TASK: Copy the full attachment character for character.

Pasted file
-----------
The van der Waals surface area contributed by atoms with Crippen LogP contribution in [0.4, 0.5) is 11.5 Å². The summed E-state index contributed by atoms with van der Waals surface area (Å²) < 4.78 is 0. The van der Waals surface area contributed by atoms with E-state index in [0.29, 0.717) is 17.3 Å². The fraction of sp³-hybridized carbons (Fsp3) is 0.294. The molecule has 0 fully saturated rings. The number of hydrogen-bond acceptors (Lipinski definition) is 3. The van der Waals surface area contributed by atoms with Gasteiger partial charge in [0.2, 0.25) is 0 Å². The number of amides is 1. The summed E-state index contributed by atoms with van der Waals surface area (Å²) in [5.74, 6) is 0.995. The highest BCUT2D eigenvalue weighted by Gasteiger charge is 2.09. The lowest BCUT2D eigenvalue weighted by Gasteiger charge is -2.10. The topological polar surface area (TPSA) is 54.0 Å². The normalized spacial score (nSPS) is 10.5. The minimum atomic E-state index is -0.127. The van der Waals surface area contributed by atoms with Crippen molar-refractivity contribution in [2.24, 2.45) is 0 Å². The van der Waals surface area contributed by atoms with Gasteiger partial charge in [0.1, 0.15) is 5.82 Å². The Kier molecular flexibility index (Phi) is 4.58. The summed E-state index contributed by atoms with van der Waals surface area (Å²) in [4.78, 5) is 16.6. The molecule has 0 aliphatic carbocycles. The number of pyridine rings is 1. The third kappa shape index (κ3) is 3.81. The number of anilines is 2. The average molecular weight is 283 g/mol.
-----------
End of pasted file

The van der Waals surface area contributed by atoms with Crippen LogP contribution in [0.4, 0.5) is 11.5 Å². The summed E-state index contributed by atoms with van der Waals surface area (Å²) < 4.78 is 0. The van der Waals surface area contributed by atoms with E-state index in [0.29, 0.717) is 17.3 Å². The fraction of sp³-hybridized carbons (Fsp3) is 0.294. The molecule has 0 fully saturated rings. The number of hydrogen-bond acceptors (Lipinski definition) is 3. The van der Waals surface area contributed by atoms with Gasteiger partial charge in [0.2, 0.25) is 0 Å². The number of amides is 1. The summed E-state index contributed by atoms with van der Waals surface area (Å²) in [5.74, 6) is 0.995. The highest BCUT2D eigenvalue weighted by Gasteiger charge is 2.09. The lowest BCUT2D eigenvalue weighted by Gasteiger charge is -2.10. The topological polar surface area (TPSA) is 54.0 Å². The normalized spacial score (nSPS) is 10.5. The minimum atomic E-state index is -0.127. The van der Waals surface area contributed by atoms with Crippen molar-refractivity contribution in [2.24, 2.45) is 0 Å². The van der Waals surface area contributed by atoms with Gasteiger partial charge in [0.1, 0.15) is 5.82 Å². The Kier molecular flexibility index (Phi) is 4.58. The summed E-state index contributed by atoms with van der Waals surface area (Å²) in [4.78, 5) is 16.6. The molecule has 0 aliphatic carbocycles. The number of pyridine rings is 1. The third kappa shape index (κ3) is 3.81. The number of anilines is 2. The average molecular weight is 283 g/mol.